In a move that seems Big Brother-ish, Apple has a patent in the works that could use voice and facial recognition technology to activate a “kill switch” on its popular iPhone, shutting it down when hackers “jailbreak” or unlock the phone to install unauthorized programs on it, or try to steal information from an unsuspecting iPhone user.
Apple would track “suspicious behavior,” the company said, including comparing the “identity of the current user to the identity of the owner of the electronic device,” then notify the legal owner of the iPhone about the possible hack.
Marc Rotenberg, Electronic Privacy Information Center executive director, expressed concerns about potential abuses of such a system. “But more to the point, companies that sell products to consumers should not be able to enforce their views as to what constitutes ‘unauthorized use’ post sale,” he said. “Users should be able to control the use of their products, and that includes jailbreaking iPhones if they wish.”
Lee Tien, senior attorney for the Electronic Frontier Foundation, agreed. “The stuff in the patent that has to do with jailbreaking is an obvious concern, because that’s completely legal behavior – it’s not like theft.” And while it is still early in the patent process, Tien said, there are some “scary” issues around the technology, including where data collected by Apple would stored, and who would have access to it.
“Hopefully this would be entirely up to the consumer or user of the device whether or not they were going to buy into it at all,” Tien said.
When asked about the patent, an Apple spokesperson declined to comment.
Both Tien and Rotenberg said Apple’s actions could result in cases similar to what happened in a suburban Philadelphia school district, where tens of thousands of webcam photographs and screen shots on laptops issued to students were secretly snapped by the district.
Officials with the Lower Merion School District officials said the remote tracking system was activated to try to find laptops that had been reported lost or stolen. But the district admitted that the tracking system remained “on” for weeks or months, even after a laptop was found, and wound up taking 56,000 webcam photographs and screen shots from student laptops. So far, at least one student is suing the district over photos taken of him sleeping, as well as on instant messaging and video chats.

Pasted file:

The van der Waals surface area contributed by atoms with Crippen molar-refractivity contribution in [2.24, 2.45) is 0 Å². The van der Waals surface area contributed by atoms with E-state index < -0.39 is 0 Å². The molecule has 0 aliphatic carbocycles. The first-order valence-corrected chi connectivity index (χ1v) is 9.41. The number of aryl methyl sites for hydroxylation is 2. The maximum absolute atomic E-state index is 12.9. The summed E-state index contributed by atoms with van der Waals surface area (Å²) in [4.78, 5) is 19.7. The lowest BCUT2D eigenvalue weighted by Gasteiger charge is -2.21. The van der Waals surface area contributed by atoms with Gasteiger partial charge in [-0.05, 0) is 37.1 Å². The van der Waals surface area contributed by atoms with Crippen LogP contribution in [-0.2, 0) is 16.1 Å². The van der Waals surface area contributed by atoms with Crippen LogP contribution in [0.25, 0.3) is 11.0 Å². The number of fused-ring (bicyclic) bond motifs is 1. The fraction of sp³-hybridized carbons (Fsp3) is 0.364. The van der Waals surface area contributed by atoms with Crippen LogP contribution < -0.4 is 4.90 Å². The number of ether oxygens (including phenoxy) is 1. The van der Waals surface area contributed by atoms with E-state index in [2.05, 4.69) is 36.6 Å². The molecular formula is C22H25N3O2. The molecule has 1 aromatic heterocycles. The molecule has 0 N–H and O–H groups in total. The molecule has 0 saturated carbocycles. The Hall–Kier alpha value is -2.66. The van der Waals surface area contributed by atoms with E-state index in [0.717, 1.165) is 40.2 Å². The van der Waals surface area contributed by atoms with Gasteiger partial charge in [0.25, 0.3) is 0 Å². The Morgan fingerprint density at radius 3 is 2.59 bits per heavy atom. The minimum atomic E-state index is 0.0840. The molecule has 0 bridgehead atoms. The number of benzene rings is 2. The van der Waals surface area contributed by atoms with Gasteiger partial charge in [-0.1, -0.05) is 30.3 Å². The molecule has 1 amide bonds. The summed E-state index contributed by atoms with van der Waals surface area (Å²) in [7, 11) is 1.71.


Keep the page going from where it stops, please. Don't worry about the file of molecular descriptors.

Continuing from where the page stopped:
Apple’s patent, “Systems and Methods for Identifying Unauthorized Users of an Electronic Device,” was filed in February 2009, but published Aug. 19 by the U.S. Patent & Trademark Office. The “kill switch” would be part of a processor that Apple would create.
The company’s patent includes some “1984”-ish ways in which it would find iPhone scofflaws. In some cases, Apple said, “a photograph of the current user can be taken, a recording of the current user’s voice can be recorded, the heartbeat of the current user can be recorded, or any combination of the above.
“The photograph, recording, or heartbeat can be compared, respectively, to a photograph, recording, or heartbeat of authorized users of the electronic device to determine whether they match. If they do not match, the current user can be detected as an unauthorized user.”
The ways a registered owner uses the iPhone and where it’s used could also be obtained, Apple said. “For example, information such as the current’s user’s photograph, a voice recording of the current user, screenshots of the electronic device, keylogs of electronic device, communication packets (e.g., Internet packets) served to the electronic device, location coordinates of the electronic device, or geotagged photos of the surrounding area can be gathered.”
“Unauthorized users” could be detected, the company said, by monitoring “activities such as entering an incorrect password a predetermined number of times in a row, hacking of the electronic device, jailbreaking of the electronic device, unlocking of the electronic device, removing a SIM card from the electronic device, or moving a predetermined distance away from a synced device.”
Apple is proposing that when an “unauthorized user is detected, various functions of the electronic device can be restricted. For example, access to particular applications can be restricted, access to sensitive information can be restricted, sensitive information can be erased from the electronic device.”
The company would then e-mail, text message or leave a voice mail for the legal owner of the iPhone to provide notification about an “unauthorized user.”
Jailbreaking the iPhone has been an issue since the first model came out in 2007, although it’s mainly limited to those who are technically savvy and are willing to void phone’s warranty by doing so.
The problem of hackers looking to steal information is more recent; Apple released a software patch earlier this month to block hackers from gaining access to any iPhone, iPod Touch or iPad running the latest versions of their mobile operating system after security hole was discovered.
“Just because Apple could shut down your iPhone if it’s ‘jailbroken’ doesn’t mean Apple is trying to seize control of your digital life,” wrote Brian Caulfield of Forbes. “In fact, if you want to keep control of it, you might actually want Apple to step in.”
Said Tien of EFF: “Let’s wait and see; it’s early still with Apple’s patent application. But there really are some serious concerns here.”
By Suzanne Choney